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https://upload.orthobullets.com/topic/4087/images/scoli fre.jpg
https://upload.orthobullets.com/topic/4087/images/Colman block test - flexible hindfoot - courtesy Miller_moved.png
Introduction
  •  The most common form of spinocerebellar degenerative diseases
    • characterized by lesions in the 
      • dorsal root ganglia q
      • corticospinal tracts
      • dentate nuclei in the cerebellum
      • sensory peripheral nerves
  • Epidemiology
    • 1 in 50,000 births
    • onset usually between 7 and 25 years
      • age of onset related to number of GAA repeats
  • Genetics
    • autosomal recessive
    • repeat mutation leads to lack of frataxin gene 
      • frataxin is a mitochondrial protein involved in iron metabolism and oxidative stress
      • mutation is GAA repeat at 9q13
  • Associated conditions
    • pes cavovarus foot 
    • scoliosis
      • predictors of progression
        • onset of disease is less than 10 years of age
        • onset of scoliosis is before 15 years of age
    • cardiomyopathy
      • cardiology evaluation before surgery
      • antioxidants (Coenzyme Q) have been shown to decrease rate of cardiac deterioration but have no effect on ataxia
  • Prognosis
    • usually wheelchair bound by age 30
    • usually die by age 50 from cardiomyopathy
Presentation
  • Symptoms
    • ataxia
      • staggering wide based gait (spinocerebellar)
  • Physical exam
    • classic triad post
      • ataxia
      • areflexia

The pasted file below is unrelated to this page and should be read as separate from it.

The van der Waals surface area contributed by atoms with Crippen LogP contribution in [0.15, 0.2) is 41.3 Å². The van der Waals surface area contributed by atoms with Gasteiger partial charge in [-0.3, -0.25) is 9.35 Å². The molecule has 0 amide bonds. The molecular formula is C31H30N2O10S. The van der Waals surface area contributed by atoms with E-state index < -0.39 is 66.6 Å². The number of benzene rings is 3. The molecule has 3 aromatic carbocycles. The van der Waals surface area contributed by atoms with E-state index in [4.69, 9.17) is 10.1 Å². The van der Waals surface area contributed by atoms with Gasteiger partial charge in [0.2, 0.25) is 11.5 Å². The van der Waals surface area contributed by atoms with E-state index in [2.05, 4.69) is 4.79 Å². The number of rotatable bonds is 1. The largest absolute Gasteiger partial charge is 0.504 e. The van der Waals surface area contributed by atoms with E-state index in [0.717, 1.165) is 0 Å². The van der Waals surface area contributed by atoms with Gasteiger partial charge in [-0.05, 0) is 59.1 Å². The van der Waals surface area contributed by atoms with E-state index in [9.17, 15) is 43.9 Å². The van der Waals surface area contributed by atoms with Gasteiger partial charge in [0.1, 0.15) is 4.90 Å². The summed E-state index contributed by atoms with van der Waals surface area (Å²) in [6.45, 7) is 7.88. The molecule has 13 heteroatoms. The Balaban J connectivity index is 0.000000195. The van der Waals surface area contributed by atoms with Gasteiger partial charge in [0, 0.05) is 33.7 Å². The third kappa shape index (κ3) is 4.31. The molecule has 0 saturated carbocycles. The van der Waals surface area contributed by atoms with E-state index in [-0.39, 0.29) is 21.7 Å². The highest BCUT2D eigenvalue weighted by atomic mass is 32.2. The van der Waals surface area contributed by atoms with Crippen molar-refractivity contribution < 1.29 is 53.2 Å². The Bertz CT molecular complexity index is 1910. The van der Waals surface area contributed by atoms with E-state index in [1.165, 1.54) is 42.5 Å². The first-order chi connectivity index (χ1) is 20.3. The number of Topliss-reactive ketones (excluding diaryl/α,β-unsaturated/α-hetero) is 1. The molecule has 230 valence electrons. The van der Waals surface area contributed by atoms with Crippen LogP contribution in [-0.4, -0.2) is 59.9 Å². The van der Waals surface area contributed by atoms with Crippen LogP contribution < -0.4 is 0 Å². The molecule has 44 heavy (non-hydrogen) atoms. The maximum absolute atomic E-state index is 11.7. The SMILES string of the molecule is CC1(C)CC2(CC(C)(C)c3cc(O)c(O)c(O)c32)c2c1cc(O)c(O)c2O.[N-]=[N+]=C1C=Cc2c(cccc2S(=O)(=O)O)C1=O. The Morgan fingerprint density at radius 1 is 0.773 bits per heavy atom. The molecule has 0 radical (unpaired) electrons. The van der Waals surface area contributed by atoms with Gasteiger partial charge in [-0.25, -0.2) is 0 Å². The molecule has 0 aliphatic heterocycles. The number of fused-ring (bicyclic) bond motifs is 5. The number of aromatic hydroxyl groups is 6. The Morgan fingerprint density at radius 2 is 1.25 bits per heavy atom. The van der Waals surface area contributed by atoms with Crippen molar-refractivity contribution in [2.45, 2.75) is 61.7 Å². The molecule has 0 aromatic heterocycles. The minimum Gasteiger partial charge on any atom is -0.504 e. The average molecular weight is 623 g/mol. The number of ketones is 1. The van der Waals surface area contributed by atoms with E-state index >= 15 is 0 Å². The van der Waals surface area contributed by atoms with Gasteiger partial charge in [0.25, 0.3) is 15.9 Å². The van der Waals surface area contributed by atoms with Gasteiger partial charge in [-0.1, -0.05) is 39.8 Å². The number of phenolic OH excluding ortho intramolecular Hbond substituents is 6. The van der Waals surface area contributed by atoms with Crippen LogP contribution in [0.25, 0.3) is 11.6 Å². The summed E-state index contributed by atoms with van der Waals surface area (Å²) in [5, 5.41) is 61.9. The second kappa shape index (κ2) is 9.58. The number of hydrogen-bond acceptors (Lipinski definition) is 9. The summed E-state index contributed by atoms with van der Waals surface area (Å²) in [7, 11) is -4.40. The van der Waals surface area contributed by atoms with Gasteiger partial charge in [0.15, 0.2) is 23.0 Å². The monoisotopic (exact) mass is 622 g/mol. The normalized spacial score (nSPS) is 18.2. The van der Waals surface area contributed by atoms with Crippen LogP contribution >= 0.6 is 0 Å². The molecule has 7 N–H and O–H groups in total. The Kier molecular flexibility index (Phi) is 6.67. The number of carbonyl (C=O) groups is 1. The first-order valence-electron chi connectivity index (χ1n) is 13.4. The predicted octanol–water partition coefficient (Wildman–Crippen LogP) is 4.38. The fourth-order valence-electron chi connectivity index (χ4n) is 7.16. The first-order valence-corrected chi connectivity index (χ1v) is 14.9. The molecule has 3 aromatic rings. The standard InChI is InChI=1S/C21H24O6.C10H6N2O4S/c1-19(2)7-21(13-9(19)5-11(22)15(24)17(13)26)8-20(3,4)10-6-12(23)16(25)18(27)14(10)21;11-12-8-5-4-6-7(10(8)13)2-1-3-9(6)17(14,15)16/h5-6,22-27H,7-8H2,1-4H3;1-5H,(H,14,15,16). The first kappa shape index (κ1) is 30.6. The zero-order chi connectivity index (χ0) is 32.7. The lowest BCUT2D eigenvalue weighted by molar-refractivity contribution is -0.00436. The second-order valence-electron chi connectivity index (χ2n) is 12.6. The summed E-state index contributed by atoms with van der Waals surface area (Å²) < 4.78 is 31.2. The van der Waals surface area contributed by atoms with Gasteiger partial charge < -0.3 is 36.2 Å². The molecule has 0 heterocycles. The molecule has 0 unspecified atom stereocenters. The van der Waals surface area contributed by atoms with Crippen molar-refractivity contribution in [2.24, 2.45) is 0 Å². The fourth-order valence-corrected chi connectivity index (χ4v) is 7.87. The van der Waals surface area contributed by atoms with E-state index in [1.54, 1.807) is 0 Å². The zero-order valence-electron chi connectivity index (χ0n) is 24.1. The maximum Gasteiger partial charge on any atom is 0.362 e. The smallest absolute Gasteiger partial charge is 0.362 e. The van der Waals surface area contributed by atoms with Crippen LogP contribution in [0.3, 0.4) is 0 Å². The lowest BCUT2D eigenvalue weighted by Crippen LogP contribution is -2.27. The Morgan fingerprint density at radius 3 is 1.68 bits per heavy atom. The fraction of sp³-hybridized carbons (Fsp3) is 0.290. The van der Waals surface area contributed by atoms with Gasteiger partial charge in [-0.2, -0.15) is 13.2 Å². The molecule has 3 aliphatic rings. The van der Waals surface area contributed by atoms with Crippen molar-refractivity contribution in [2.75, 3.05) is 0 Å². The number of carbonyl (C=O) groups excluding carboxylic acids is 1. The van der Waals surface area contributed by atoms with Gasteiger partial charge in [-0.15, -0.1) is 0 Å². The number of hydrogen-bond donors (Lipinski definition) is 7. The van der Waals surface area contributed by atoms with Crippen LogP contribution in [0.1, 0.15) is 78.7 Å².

• positive plantar response
    • weakness
    • nystagmus
    • cavovarus foot  
      • very high arch
      • rigid deformity
      • associated claw toes
    • scoliosis
Imaging
  • Radiographs
    • recommended views
      • standing scoliosis series
      • AP and lateral of foot if pes cavovarus present
Studies
  • EMG
    • shows defects in motor and sensory with an increase in polyphasic potentials
    • nerve conduction velocities are decreased in upper extremities
Treatment
  • Cavovarus foot 
    • nonoperative
      • observation
        • indications
          • only indicated in nonambulatory patient
          • deformity is rigid and progressive and resistant to bracing and stretching as treatment
    • operative
      • plantar release, transfers, +/- metatarsal and calcaneal osteotomy
        • indications
          • early disease in ambulatory patient
      • triple arthrodesis
        • indications
          • late disease in nonambulatory patients
  • Scoliosis
    • nonoperative
      • observation
        • indications
          • curves < 40 degree without predictors of progression (see above)
    • operative
      • PSF and instrumentation
        • indications
          • curve > 60 degrees
          • rapid progression with positive predictors of progression (see above)
          • usually does not need to be extended to pelvis
 

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Questions (2)

(OBQ04.203) All of the following are true regarding Friedreich's ataxia EXCEPT? Review Topic

QID: 1308
1

It is caused by a repeat mutation in the frataxin gene

4%

(71/1603)

2

Physical exam shows ataxia, loss of deep tendon reflexes, and extensor Babinski response

3%

(54/1603)

3

There is neuronopathy in the dorsal root ganglia, accompanied by the loss of peripheral sensory nerve fibers.

25%

(403/1603)

4

There is progressive loss of alpha-motor neurons in the anterior horn of the spinal cord

59%

(945/1603)

5

Age of onset is usually between 7 and 15 years

7%

(118/1603)

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